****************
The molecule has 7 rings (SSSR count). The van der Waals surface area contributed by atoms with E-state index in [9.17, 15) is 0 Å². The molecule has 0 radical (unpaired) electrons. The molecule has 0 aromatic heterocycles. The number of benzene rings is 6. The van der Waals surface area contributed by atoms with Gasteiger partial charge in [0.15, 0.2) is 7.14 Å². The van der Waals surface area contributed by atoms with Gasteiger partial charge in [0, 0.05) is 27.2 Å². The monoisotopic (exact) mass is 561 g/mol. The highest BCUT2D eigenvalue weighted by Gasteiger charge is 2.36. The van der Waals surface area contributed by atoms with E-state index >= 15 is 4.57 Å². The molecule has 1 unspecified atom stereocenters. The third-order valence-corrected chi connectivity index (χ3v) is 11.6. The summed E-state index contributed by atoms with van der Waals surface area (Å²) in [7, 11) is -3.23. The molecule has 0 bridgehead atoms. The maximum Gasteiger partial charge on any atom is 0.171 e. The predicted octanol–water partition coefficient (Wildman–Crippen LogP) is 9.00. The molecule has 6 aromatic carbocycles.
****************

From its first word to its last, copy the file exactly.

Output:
The molecule has 7 rings (SSSR count). The van der Waals surface area contributed by atoms with E-state index in [9.17, 15) is 0 Å². The molecule has 0 radical (unpaired) electrons. The molecule has 0 aromatic heterocycles. The number of benzene rings is 6. The van der Waals surface area contributed by atoms with Gasteiger partial charge in [0.15, 0.2) is 7.14 Å². The van der Waals surface area contributed by atoms with Gasteiger partial charge in [0, 0.05) is 27.2 Å². The monoisotopic (exact) mass is 561 g/mol. The highest BCUT2D eigenvalue weighted by Gasteiger charge is 2.36. The van der Waals surface area contributed by atoms with E-state index >= 15 is 4.57 Å². The molecule has 1 unspecified atom stereocenters. The third-order valence-corrected chi connectivity index (χ3v) is 11.6. The summed E-state index contributed by atoms with van der Waals surface area (Å²) in [7, 11) is -3.23. The molecule has 0 bridgehead atoms. The maximum Gasteiger partial charge on any atom is 0.171 e. The predicted octanol–water partition coefficient (Wildman–Crippen LogP) is 9.00. The molecule has 6 aromatic carbocycles.